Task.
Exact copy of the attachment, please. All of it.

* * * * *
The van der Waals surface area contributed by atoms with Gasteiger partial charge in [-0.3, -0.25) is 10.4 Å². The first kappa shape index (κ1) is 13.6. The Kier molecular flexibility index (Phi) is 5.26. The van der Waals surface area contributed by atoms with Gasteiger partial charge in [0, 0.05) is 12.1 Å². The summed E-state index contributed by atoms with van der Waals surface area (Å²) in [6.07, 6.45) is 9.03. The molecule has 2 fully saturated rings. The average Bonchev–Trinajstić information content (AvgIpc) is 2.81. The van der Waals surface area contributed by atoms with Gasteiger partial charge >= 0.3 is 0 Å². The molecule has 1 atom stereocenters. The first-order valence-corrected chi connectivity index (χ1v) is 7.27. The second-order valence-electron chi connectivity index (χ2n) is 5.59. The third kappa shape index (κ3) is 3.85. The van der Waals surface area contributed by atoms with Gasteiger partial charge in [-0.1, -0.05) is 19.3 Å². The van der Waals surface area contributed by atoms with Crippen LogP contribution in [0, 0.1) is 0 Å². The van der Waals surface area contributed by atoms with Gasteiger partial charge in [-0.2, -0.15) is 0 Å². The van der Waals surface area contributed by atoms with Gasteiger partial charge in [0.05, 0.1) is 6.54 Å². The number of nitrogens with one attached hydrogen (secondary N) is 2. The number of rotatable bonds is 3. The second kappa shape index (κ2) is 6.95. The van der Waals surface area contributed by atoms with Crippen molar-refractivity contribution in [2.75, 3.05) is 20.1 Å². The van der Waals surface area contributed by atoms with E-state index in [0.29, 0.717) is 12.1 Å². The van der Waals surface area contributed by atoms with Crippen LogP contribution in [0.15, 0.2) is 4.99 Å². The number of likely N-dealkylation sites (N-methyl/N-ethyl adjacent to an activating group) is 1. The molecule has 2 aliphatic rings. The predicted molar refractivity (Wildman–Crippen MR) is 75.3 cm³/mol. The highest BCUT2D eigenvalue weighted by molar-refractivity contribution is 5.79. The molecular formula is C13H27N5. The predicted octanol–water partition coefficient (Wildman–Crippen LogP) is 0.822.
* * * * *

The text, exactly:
The van der Waals surface area contributed by atoms with Gasteiger partial charge in [-0.3, -0.25) is 10.4 Å². The first kappa shape index (κ1) is 13.6. The Kier molecular flexibility index (Phi) is 5.26. The van der Waals surface area contributed by atoms with Gasteiger partial charge in [0, 0.05) is 12.1 Å². The summed E-state index contributed by atoms with van der Waals surface area (Å²) in [6.07, 6.45) is 9.03. The molecule has 2 fully saturated rings. The average Bonchev–Trinajstić information content (AvgIpc) is 2.81. The van der Waals surface area contributed by atoms with Gasteiger partial charge >= 0.3 is 0 Å². The molecule has 1 atom stereocenters. The first-order valence-corrected chi connectivity index (χ1v) is 7.27. The second-order valence-electron chi connectivity index (χ2n) is 5.59. The third kappa shape index (κ3) is 3.85. The van der Waals surface area contributed by atoms with Gasteiger partial charge in [-0.1, -0.05) is 19.3 Å². The van der Waals surface area contributed by atoms with Crippen LogP contribution in [0, 0.1) is 0 Å². The van der Waals surface area contributed by atoms with Gasteiger partial charge in [-0.2, -0.15) is 0 Å². The van der Waals surface area contributed by atoms with Gasteiger partial charge in [0.05, 0.1) is 6.54 Å². The number of nitrogens with one attached hydrogen (secondary N) is 2. The number of rotatable bonds is 3. The second kappa shape index (κ2) is 6.95. The van der Waals surface area contributed by atoms with Crippen molar-refractivity contribution in [2.75, 3.05) is 20.1 Å². The van der Waals surface area contributed by atoms with E-state index in [0.29, 0.717) is 12.1 Å². The van der Waals surface area contributed by atoms with Crippen LogP contribution in [0.15, 0.2) is 4.99 Å². The number of likely N-dealkylation sites (N-methyl/N-ethyl adjacent to an activating group) is 1. The molecule has 2 aliphatic rings. The predicted molar refractivity (Wildman–Crippen MR) is 75.3 cm³/mol. The highest BCUT2D eigenvalue weighted by molar-refractivity contribution is 5.79. The molecular formula is C13H27N5. The predicted octanol–water partition coefficient (Wildman–Crippen LogP) is 0.822.